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Re: Re: Palaeontology and the Environment



[Warning - Non dinosaur alert.  No dinosaur paleontology mentioned below.]

>Isn't that what a dynamic ecosystem is about -- change.  Could we be more
>ethnocentric than to think we should alter the process to preserve a planet
>fro our own use as a static species? Is that morally any different from
>changing it to cause a mass extinction that eliminates h. sapeins in the
>process?

[I think I've found a point of view as reprehensible as creationism...].

Well, I think we can agree that the latter suggestion is morally worse, in
that bringing about the extinction of H. sapiens (capitalize the "H",
please) is mass murder to a degree beyond the most twisted fantasies of
Hitler or Stalin.

So, how about this argument in turn. Death is inevitable to all of us: you,
me, everyone reading this, everyone you've ever known, everyone that ever
will be.  This is the basic fact of life.  Death of the individual is even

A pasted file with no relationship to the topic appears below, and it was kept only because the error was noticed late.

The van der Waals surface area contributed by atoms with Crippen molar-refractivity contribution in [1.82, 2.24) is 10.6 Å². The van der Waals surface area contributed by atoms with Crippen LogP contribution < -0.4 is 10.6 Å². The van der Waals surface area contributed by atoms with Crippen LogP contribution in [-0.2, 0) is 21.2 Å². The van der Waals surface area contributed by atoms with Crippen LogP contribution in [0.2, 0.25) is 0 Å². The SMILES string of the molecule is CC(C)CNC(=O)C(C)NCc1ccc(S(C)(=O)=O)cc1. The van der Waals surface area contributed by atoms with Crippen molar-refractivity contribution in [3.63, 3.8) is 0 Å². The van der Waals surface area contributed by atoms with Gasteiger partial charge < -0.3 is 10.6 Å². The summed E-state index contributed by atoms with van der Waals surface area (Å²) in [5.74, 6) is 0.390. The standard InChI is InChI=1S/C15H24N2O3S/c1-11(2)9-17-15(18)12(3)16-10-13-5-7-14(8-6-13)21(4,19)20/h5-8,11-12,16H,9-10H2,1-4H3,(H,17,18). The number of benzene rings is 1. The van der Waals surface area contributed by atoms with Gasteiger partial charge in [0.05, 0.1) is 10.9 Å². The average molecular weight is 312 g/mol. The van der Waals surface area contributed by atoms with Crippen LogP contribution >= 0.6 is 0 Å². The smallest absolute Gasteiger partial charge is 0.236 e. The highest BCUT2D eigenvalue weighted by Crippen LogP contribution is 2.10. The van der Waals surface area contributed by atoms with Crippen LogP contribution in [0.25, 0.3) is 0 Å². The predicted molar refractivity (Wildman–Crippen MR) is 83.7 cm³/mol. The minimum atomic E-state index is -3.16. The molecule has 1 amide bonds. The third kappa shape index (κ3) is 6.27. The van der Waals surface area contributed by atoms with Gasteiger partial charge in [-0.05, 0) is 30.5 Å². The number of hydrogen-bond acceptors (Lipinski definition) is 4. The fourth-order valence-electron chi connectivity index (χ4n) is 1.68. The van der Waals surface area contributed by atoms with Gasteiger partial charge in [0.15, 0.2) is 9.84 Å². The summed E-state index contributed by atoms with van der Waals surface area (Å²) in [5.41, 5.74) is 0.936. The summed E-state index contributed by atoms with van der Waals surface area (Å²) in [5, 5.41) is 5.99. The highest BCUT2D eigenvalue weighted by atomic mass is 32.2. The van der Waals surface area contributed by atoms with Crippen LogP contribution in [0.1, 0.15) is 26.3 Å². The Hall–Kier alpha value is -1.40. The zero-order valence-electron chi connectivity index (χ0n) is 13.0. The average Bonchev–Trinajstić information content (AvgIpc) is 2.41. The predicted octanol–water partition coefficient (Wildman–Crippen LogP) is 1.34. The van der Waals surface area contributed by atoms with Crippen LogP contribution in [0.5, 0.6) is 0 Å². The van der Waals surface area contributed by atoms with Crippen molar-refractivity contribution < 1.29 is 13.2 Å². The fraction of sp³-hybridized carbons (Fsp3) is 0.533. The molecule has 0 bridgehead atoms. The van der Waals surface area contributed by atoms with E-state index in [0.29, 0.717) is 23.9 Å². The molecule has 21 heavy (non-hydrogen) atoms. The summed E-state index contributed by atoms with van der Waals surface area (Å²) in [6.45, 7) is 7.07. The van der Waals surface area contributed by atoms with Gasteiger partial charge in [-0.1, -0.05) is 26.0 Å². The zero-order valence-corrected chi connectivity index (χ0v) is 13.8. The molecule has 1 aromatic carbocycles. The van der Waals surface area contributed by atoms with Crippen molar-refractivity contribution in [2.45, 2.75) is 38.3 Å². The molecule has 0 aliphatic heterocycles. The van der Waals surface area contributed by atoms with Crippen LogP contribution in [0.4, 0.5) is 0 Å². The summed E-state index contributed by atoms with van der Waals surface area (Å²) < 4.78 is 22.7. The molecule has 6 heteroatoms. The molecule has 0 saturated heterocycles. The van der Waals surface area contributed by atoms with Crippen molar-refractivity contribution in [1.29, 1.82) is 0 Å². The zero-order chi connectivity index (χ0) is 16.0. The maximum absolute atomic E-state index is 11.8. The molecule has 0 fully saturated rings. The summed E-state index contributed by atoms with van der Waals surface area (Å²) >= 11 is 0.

more inevitable than the extinction of lineages.

Would you argue that murder should be legal and moral because of this? Death
is, after all, a natural part of the life process.  Or, would you take a
more typical stance, and agree that unnecessary death is a tradgedy and the
act of bringing about unnecessary death literally criminal?

I'm no philosopher or ethicist, and I don't want to let this proceed to an
agrument about who and what has "rights".  I'd just like to point out that
the argument that "extinction is natural, therefore it's okay" isn't the
whole of the spectrum of ideas on the subject.

Thomas R. Holtz, Jr.
Vertebrate Paleontologist
Dept. of Geology
University of Maryland
Colege Park, MD  20742
Email:Thomas_R_HOLTZ@umail.umd.edu (th81)
Fax: 301-314-9661
Phone:301-405-4084